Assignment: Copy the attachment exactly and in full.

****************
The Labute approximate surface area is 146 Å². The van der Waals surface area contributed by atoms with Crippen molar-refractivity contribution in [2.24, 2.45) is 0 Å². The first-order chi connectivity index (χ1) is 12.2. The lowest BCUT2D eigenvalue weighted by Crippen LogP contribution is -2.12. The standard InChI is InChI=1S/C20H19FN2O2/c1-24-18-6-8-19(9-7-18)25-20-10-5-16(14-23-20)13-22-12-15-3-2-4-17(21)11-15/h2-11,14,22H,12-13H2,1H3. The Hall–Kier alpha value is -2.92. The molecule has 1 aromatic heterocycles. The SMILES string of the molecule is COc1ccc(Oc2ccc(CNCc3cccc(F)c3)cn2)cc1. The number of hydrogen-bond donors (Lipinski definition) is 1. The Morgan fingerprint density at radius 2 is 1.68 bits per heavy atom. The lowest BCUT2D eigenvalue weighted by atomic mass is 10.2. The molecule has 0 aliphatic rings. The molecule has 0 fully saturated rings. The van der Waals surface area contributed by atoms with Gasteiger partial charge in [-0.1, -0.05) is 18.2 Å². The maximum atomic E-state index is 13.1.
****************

The Labute approximate surface area is 146 Å². The van der Waals surface area contributed by atoms with Crippen molar-refractivity contribution in [2.24, 2.45) is 0 Å². The first-order chi connectivity index (χ1) is 12.2. The lowest BCUT2D eigenvalue weighted by Crippen LogP contribution is -2.12. The standard InChI is InChI=1S/C20H19FN2O2/c1-24-18-6-8-19(9-7-18)25-20-10-5-16(14-23-20)13-22-12-15-3-2-4-17(21)11-15/h2-11,14,22H,12-13H2,1H3. The Hall–Kier alpha value is -2.92. The molecule has 1 aromatic heterocycles. The SMILES string of the molecule is COc1ccc(Oc2ccc(CNCc3cccc(F)c3)cn2)cc1. The number of hydrogen-bond donors (Lipinski definition) is 1. The Morgan fingerprint density at radius 2 is 1.68 bits per heavy atom. The lowest BCUT2D eigenvalue weighted by atomic mass is 10.2. The molecule has 0 aliphatic rings. The molecule has 0 fully saturated rings. The van der Waals surface area contributed by atoms with Gasteiger partial charge in [-0.1, -0.05) is 18.2 Å². The maximum atomic E-state index is 13.1.